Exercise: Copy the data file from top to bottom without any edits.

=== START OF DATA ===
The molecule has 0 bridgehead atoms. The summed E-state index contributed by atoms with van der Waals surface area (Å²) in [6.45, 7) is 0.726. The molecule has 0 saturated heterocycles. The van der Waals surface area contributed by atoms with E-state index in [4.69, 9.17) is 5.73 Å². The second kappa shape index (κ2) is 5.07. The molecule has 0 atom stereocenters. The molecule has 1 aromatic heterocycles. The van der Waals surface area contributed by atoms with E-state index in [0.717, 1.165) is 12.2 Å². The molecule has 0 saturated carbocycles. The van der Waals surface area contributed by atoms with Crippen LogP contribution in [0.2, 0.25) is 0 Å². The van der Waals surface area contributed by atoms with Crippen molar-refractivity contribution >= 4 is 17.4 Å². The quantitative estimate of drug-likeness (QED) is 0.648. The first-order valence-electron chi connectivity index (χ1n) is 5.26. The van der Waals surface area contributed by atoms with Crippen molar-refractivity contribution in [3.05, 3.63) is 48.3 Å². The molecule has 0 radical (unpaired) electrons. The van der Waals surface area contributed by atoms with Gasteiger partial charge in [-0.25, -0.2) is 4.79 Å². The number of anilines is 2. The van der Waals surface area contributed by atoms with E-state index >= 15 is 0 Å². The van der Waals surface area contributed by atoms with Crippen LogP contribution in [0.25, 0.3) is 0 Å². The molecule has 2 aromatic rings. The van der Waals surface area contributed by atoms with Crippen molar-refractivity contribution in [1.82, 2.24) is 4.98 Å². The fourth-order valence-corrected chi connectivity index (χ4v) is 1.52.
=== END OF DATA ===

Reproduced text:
The molecule has 0 bridgehead atoms. The summed E-state index contributed by atoms with van der Waals surface area (Å²) in [6.45, 7) is 0.726. The molecule has 0 saturated heterocycles. The van der Waals surface area contributed by atoms with E-state index in [4.69, 9.17) is 5.73 Å². The second kappa shape index (κ2) is 5.07. The molecule has 0 atom stereocenters. The molecule has 1 aromatic heterocycles. The van der Waals surface area contributed by atoms with E-state index in [0.717, 1.165) is 12.2 Å². The molecule has 0 saturated carbocycles. The van der Waals surface area contributed by atoms with Crippen LogP contribution in [0.2, 0.25) is 0 Å². The van der Waals surface area contributed by atoms with Crippen molar-refractivity contribution >= 4 is 17.4 Å². The quantitative estimate of drug-likeness (QED) is 0.648. The first-order valence-electron chi connectivity index (χ1n) is 5.26. The van der Waals surface area contributed by atoms with Crippen molar-refractivity contribution in [3.05, 3.63) is 48.3 Å². The molecule has 0 radical (unpaired) electrons. The van der Waals surface area contributed by atoms with Gasteiger partial charge in [-0.25, -0.2) is 4.79 Å². The number of anilines is 2. The van der Waals surface area contributed by atoms with E-state index >= 15 is 0 Å². The van der Waals surface area contributed by atoms with Crippen LogP contribution in [0.25, 0.3) is 0 Å². The molecule has 2 aromatic rings. The van der Waals surface area contributed by atoms with Crippen molar-refractivity contribution in [1.82, 2.24) is 4.98 Å². The fourth-order valence-corrected chi connectivity index (χ4v) is 1.52.